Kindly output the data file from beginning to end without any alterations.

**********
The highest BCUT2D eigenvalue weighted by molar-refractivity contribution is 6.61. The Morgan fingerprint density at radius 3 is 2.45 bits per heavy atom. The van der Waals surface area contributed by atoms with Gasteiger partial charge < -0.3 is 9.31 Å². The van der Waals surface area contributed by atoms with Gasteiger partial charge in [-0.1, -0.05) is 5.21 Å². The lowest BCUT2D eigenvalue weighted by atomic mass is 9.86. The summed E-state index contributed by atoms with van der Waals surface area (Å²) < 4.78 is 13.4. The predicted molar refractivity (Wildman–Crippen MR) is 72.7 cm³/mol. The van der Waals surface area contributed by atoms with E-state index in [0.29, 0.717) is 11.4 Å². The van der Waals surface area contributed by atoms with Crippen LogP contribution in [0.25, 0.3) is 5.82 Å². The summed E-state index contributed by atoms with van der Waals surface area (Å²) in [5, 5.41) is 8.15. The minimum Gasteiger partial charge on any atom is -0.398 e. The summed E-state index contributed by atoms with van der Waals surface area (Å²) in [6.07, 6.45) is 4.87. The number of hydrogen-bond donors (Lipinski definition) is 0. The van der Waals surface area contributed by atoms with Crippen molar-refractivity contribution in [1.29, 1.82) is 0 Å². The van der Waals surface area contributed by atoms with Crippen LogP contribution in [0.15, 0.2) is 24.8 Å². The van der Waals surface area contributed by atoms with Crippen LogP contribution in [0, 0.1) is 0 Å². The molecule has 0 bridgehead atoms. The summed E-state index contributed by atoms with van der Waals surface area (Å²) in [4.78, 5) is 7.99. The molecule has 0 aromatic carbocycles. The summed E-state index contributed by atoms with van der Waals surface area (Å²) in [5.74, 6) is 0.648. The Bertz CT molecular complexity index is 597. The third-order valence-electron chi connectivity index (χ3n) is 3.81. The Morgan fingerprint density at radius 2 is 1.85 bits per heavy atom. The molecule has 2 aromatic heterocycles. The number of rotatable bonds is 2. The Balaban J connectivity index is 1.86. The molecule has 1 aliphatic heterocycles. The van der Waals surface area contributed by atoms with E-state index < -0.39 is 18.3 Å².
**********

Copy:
The highest BCUT2D eigenvalue weighted by molar-refractivity contribution is 6.61. The Morgan fingerprint density at radius 3 is 2.45 bits per heavy atom. The van der Waals surface area contributed by atoms with Gasteiger partial charge < -0.3 is 9.31 Å². The van der Waals surface area contributed by atoms with Gasteiger partial charge in [-0.1, -0.05) is 5.21 Å². The lowest BCUT2D eigenvalue weighted by atomic mass is 9.86. The summed E-state index contributed by atoms with van der Waals surface area (Å²) < 4.78 is 13.4. The predicted molar refractivity (Wildman–Crippen MR) is 72.7 cm³/mol. The van der Waals surface area contributed by atoms with E-state index in [0.29, 0.717) is 11.4 Å². The van der Waals surface area contributed by atoms with Crippen LogP contribution in [0.25, 0.3) is 5.82 Å². The summed E-state index contributed by atoms with van der Waals surface area (Å²) in [5, 5.41) is 8.15. The minimum Gasteiger partial charge on any atom is -0.398 e. The summed E-state index contributed by atoms with van der Waals surface area (Å²) in [6.07, 6.45) is 4.87. The number of hydrogen-bond donors (Lipinski definition) is 0. The van der Waals surface area contributed by atoms with Crippen molar-refractivity contribution in [1.29, 1.82) is 0 Å². The van der Waals surface area contributed by atoms with Crippen LogP contribution in [0.15, 0.2) is 24.8 Å². The van der Waals surface area contributed by atoms with Crippen LogP contribution in [0, 0.1) is 0 Å². The molecule has 0 bridgehead atoms. The summed E-state index contributed by atoms with van der Waals surface area (Å²) in [4.78, 5) is 7.99. The molecule has 0 aromatic carbocycles. The summed E-state index contributed by atoms with van der Waals surface area (Å²) in [5.74, 6) is 0.648. The Bertz CT molecular complexity index is 597. The third-order valence-electron chi connectivity index (χ3n) is 3.81. The Morgan fingerprint density at radius 2 is 1.85 bits per heavy atom. The molecule has 2 aromatic heterocycles. The number of rotatable bonds is 2. The Balaban J connectivity index is 1.86. The molecule has 1 aliphatic heterocycles. The van der Waals surface area contributed by atoms with E-state index < -0.39 is 18.3 Å².